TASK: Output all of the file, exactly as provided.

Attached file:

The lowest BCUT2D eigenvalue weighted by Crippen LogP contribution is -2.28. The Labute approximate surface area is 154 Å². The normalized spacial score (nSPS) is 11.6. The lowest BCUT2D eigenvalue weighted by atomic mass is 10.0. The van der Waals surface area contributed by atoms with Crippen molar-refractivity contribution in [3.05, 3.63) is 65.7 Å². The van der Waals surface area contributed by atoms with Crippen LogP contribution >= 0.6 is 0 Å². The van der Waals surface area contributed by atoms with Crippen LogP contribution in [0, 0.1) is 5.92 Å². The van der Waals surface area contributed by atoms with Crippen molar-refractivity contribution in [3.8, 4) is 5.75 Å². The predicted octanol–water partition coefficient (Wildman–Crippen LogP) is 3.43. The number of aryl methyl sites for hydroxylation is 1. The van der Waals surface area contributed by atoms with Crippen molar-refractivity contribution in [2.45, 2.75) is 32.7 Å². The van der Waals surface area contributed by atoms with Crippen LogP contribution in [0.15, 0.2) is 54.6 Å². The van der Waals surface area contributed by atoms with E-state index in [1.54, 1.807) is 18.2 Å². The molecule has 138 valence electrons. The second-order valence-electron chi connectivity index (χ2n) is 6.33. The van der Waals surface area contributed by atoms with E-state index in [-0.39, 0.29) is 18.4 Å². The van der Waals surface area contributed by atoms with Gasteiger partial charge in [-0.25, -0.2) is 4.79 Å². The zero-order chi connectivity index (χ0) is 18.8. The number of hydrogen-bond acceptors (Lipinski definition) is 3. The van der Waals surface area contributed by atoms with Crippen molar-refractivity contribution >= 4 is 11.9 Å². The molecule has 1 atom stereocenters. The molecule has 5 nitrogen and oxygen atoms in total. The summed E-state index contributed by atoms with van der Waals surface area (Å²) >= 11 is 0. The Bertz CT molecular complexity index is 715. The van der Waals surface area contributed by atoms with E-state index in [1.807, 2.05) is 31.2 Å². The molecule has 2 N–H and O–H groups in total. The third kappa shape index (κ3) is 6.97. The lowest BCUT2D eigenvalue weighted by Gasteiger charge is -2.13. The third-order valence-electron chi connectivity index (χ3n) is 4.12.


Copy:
The lowest BCUT2D eigenvalue weighted by Crippen LogP contribution is -2.28. The Labute approximate surface area is 154 Å². The normalized spacial score (nSPS) is 11.6. The lowest BCUT2D eigenvalue weighted by atomic mass is 10.0. The van der Waals surface area contributed by atoms with Crippen molar-refractivity contribution in [3.05, 3.63) is 65.7 Å². The van der Waals surface area contributed by atoms with Crippen LogP contribution >= 0.6 is 0 Å². The van der Waals surface area contributed by atoms with Crippen LogP contribution in [0, 0.1) is 5.92 Å². The van der Waals surface area contributed by atoms with Crippen molar-refractivity contribution in [3.8, 4) is 5.75 Å². The predicted octanol–water partition coefficient (Wildman–Crippen LogP) is 3.43. The number of aryl methyl sites for hydroxylation is 1. The van der Waals surface area contributed by atoms with Crippen molar-refractivity contribution in [2.45, 2.75) is 32.7 Å². The van der Waals surface area contributed by atoms with Crippen LogP contribution in [0.15, 0.2) is 54.6 Å². The van der Waals surface area contributed by atoms with E-state index in [1.54, 1.807) is 18.2 Å². The molecule has 138 valence electrons. The second-order valence-electron chi connectivity index (χ2n) is 6.33. The van der Waals surface area contributed by atoms with E-state index in [-0.39, 0.29) is 18.4 Å². The van der Waals surface area contributed by atoms with Gasteiger partial charge in [-0.25, -0.2) is 4.79 Å². The zero-order chi connectivity index (χ0) is 18.8. The number of hydrogen-bond acceptors (Lipinski definition) is 3. The van der Waals surface area contributed by atoms with Crippen molar-refractivity contribution >= 4 is 11.9 Å². The molecule has 1 atom stereocenters. The molecule has 5 nitrogen and oxygen atoms in total. The summed E-state index contributed by atoms with van der Waals surface area (Å²) >= 11 is 0. The Bertz CT molecular complexity index is 715. The van der Waals surface area contributed by atoms with E-state index in [1.807, 2.05) is 31.2 Å². The molecule has 2 N–H and O–H groups in total. The third kappa shape index (κ3) is 6.97. The lowest BCUT2D eigenvalue weighted by Gasteiger charge is -2.13. The third-order valence-electron chi connectivity index (χ3n) is 4.12.